So then, DeDe. 

DeDe was, in her own right, strange in appearance and demeanor. The former was due, in part, to the gray/grey swathes of material she wore where the rest of us little girls in town wore the light, bright greens and pinks of the 60's, with flower patterns and groovy stripes and swirls. 

As to DeDe's demeanor--so hard to describe from a child's memory. It seems to have so much more portent now. When I picture DeDe, I see her forever hanging back, sitting off to one side, at the fringes of every classroom seating chart, peering into a room from behind the door, standing at the back of every line. She is not just sad-looking; her mouth forms a small "o"--as though she is horrified but not at things present, only past and future. And she is judging: you wouldn't want to break any of God's rules (as we knew them then) with DeDe Walmsley looking on at what you'd done.

DeDe and I kind of knew each other, more than the other kids in our school knew DeDe. She often cast me a look through lowered lashes at school because we spent time together privately when I went with my dad to deliver groceries. For years, my dad, who owned the local grocery store, delivered people's groceries for free if they asked, and that included to DeDe's mother's great gray and dusty kitchen every week. I was usually with him, part of the journey home from school. 

We'd go in by the back door with the grocery bags. I'd go over by the kitchen stairs to talk to DeDe. She was always sitting on the steps, half-cloaked by the shadows there. There wasn't much to talk about and DeDe wasn't offering, but I was not the kind of child that let lack of content keep me from going on about something. I pulled out some topics on my mind and generally chatted DeDe up while my dad helped unload groceries. DeDe smiled some, and even snorted a little. I guess she thought I was funny and that's why she'd cast a glance my way at school. The interaction pleased me in its private and special nature.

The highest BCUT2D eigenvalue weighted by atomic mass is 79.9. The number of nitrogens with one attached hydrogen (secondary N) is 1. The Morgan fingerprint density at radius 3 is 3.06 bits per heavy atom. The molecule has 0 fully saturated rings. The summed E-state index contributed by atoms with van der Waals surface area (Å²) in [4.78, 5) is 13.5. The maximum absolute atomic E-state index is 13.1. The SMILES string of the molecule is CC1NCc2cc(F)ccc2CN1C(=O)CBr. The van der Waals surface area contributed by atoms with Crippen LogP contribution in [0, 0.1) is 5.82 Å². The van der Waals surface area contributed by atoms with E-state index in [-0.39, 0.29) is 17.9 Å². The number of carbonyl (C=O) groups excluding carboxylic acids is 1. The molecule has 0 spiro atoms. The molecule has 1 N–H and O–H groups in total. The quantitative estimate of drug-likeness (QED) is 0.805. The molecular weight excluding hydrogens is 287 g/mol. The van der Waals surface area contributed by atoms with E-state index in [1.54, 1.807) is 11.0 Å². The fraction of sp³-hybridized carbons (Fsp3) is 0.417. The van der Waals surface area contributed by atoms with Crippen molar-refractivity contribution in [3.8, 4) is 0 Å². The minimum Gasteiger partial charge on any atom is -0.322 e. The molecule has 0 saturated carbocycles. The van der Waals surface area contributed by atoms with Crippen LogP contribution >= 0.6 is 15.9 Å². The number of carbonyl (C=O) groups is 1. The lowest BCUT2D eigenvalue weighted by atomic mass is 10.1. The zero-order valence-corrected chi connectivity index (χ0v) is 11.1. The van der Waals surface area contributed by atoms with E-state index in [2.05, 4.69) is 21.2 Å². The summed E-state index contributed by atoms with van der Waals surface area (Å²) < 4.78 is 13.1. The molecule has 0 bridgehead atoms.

But there was another, darker incident that involved me and DeDe and being back by those dimly lit stairs. It's what I thought of that led me to write this post in the first place. I can't put my finger on what brought it to mind though.

One time I went to DeDe's house with my dad, and DeDe wasn't on the back stairs. I looked around and saw her in a small room under the stairs, like a broom closet. I peeked in and saw that DeDe was standing on her knees, on the cement floor.

I inched closer and peered in. "Are you prayin'?" I whispered. 

She startled a bit. But without changing position she said, "No. I'm kneelin' on beans."

I leaned down and looked. It wasn't beans per se, looked more like cracked corn. ("Cracked corn is worse than just old beans or rice," DeDe told me later.  "Feels like glass and makes you bleed.")

I was bewildered. I'd never seen a punishment like this, but it was clear that was what it was. It hurt me to think about it. DeDe kneeling there--for how long?--like she felt nothing.

"What did you do wrong? What are you being punished for?"

DeDe thought a moment. Sighed. "I don't know. Lotsa times I don't have any idea." 

17 October 2012


One of those rolling, sickening earthquakes. I could see the walls shuddering. And the sound made it worse.

New England reported little or no damage over all, but here in Portland, Maine, there were some signs to be seen:

Postcard La mano poderosa, where it fell during the earthquake. (Location: tapu's kitchen.)

Wall from where La mano poderosa fell. (Location: tapu's kitchen.) X marks the card's original spot.

No injuries have been reported.